Now that your C-wire adapter is installed, you will add the case of the thermostat back on and make sure you screw it in tightly. It is important to leave the power off until you are sure that your thermostat is put together securely. Once you installed the Nest thermostat it is safe to turn the power back on and enjoy the new comfort of your home! Give your thermostat a few hours to adjust to your home system and start learning the needs you have before you decide if you are satisfied of it or not. These thermostats adjust to each home over time and eventually, you will have the perfect temperature with no effort on your part! 

Step 5: Extra step: Check the current that your Nest thermostat receives

With a C-wire adapter, the amount of current that will get to your thermostat should be a minimum of 20 mA so if you get this value, everything works properly. If you don’t have constant power getting to your thermostat, it means that the adapter was not connected the right way. For Nest thermostats that are installed without a C-wire adapter, there is a charging port that you can use to recharge your thermostat as needed.

Alternative 2: Charge Nest through the charging port

A less popular alternative to C wire is manually charging the Nest thermostat through its charging port. All Nest thermostats come with a charging port and a charging cable.

To charge the Nest thermostat plug the charging cable into the socket and connect it to the thermostat. Once fully charged, the battery will last for 24 to 48 hours. You can use plug-in the thermostat full-time as an alternative to using the C wire. But the hanging wire makes it look less appealing to the eyes. So for aesthetic reasons, using a C-wire adapter is the best alternative when the Nest thermostat doesn’t have a C-wire.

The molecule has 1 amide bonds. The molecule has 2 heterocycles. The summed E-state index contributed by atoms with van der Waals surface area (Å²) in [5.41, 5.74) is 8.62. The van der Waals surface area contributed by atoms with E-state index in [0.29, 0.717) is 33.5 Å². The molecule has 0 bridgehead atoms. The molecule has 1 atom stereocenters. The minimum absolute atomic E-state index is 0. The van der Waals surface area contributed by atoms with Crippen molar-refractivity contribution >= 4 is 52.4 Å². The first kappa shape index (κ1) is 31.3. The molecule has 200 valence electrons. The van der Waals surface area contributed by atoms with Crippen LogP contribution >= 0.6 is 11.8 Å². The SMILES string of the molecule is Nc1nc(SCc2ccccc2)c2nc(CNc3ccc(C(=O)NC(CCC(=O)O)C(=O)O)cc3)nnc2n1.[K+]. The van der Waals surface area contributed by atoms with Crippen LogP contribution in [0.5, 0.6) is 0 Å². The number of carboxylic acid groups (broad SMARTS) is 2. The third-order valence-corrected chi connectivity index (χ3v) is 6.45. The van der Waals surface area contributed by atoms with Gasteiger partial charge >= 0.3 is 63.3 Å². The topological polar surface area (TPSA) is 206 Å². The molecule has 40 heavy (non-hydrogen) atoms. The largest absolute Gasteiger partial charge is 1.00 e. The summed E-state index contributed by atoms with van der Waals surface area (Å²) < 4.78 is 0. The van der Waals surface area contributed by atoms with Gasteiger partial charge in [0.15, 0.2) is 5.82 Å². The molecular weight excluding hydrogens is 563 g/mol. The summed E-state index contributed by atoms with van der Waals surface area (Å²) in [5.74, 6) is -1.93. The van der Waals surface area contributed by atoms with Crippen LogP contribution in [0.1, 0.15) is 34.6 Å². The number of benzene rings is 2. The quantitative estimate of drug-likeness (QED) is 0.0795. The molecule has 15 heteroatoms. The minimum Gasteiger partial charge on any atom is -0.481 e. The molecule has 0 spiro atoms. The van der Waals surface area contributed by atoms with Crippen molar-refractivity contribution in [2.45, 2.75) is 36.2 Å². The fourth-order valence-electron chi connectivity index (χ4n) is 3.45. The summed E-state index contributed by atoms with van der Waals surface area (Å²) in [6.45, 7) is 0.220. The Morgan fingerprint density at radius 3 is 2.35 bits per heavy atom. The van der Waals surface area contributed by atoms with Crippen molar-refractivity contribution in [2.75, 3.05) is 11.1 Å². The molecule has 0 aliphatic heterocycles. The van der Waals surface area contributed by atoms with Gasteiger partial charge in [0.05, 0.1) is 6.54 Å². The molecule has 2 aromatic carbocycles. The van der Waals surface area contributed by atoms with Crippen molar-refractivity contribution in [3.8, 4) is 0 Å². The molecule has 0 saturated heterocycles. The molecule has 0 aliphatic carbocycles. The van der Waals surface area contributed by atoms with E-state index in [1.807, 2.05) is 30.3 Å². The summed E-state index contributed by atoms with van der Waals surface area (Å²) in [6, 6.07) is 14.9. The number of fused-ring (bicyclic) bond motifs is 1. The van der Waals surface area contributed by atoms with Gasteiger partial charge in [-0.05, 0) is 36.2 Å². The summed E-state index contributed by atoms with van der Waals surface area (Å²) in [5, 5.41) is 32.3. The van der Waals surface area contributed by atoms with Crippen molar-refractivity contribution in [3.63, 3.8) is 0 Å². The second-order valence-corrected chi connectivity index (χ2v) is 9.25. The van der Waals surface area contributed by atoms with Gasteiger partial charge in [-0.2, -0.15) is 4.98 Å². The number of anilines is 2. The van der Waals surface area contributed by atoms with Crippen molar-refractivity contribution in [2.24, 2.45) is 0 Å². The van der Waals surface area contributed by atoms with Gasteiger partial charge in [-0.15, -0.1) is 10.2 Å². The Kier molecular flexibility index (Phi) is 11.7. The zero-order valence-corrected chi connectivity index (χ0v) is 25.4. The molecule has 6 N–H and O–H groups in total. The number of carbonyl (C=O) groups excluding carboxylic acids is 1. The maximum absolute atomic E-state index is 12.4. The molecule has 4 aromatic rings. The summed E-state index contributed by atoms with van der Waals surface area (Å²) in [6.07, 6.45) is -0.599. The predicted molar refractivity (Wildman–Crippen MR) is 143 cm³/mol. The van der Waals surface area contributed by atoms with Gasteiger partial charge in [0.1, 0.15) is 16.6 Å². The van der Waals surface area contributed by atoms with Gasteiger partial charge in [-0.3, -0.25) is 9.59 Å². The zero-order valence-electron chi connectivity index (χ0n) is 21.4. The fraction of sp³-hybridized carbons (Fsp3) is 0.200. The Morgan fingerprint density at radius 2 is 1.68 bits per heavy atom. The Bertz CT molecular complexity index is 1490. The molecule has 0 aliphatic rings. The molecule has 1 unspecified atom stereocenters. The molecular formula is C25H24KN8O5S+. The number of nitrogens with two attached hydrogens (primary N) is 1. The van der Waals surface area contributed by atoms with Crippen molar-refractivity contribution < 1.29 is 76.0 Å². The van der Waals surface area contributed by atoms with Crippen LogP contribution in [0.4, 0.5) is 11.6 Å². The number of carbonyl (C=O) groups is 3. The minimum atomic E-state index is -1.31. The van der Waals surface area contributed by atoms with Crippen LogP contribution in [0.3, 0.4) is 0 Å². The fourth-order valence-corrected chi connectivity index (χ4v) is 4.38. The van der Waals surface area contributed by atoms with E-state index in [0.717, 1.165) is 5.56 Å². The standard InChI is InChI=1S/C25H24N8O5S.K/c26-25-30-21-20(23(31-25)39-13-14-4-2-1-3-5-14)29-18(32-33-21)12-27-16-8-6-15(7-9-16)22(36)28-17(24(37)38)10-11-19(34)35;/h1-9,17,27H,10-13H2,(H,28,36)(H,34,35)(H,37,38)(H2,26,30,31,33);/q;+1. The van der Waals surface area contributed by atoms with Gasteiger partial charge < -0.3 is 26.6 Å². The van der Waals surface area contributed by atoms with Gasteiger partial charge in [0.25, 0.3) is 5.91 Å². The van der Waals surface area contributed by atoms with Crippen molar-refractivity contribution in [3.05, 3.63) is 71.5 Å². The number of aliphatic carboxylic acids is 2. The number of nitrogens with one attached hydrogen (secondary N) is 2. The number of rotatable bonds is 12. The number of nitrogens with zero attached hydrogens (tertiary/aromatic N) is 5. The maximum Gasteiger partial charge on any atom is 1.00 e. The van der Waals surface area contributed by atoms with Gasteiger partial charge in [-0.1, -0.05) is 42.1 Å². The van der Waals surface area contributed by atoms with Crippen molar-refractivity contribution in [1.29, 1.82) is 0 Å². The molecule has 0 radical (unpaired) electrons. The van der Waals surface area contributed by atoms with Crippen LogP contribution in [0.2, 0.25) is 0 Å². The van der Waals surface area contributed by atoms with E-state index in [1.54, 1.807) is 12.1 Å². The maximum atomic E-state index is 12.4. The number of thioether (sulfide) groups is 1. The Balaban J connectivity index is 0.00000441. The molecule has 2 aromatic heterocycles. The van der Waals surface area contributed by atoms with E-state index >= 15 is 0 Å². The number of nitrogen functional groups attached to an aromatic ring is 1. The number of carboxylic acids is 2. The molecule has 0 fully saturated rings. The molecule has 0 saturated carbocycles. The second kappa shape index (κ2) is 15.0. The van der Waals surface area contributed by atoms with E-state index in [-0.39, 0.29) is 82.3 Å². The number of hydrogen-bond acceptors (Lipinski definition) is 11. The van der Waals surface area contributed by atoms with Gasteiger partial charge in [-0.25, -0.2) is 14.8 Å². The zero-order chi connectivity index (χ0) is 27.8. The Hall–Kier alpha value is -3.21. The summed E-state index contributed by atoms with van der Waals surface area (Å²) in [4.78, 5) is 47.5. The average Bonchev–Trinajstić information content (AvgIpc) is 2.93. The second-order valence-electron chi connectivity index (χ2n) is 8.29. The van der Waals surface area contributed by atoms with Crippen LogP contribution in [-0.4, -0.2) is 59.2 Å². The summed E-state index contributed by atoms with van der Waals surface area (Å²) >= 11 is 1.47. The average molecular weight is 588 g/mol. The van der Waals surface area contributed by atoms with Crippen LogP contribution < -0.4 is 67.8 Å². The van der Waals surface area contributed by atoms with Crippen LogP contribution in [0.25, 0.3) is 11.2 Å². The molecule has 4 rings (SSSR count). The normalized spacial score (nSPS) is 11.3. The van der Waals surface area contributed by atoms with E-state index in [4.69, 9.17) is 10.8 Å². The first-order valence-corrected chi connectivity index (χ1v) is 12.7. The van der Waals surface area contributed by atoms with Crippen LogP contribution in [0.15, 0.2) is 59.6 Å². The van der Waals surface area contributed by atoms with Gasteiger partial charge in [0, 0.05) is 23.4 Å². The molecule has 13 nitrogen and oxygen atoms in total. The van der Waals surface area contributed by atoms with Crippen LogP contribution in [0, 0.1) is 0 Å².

Does the Nest thermostat need a C-wire

The short answer is that you don’t need a common wire to install your Nest thermostat. You can just as well use a C-adapter and your device will function just as well. However, experts will tell you that it is recommended to use your NEST thermostat with a C-wire.

If you C wire is not used in Nest thermostat, it can cause a ‘pulsing problem’

Pulsing problem

The Nest thermostat’s “pulsing” problem occurs when the thermostat tries to recharge its battery in systems without a C-wire. In systems with a C-wire, the Nest charges itself without any issues. However, in systems without a C-wire, the Nest attempts to draw a small amount of power from the HVAC system whenever the heating or cooling is not running. This is known as “power stealing.”

In most cases, this power stealing method works fine as long as the heating or cooling is used frequently. However, if the HVAC system is not running often, the Nest’s attempts to draw power can cause problems. Some sensitive systems may interpret the Nest’s power draw as a signal to turn on, resulting in a loop of the furnace or air conditioner rapidly turning on and off.

This may lead to problems like strange noises from the furnace or boiler, rapid cycling of the furnace or air conditioning compressor, the fan getting stuck on or off, and short cycling of heat pumps. Some people have also experienced the Nest working fine during one season but failing in the other season (e.g., working in winter but failing in summer, or vice versa).

Therefore, it is advised to use C wire with the Nest thermostat. And if there is no C wire, make sure to use a C wire adapter.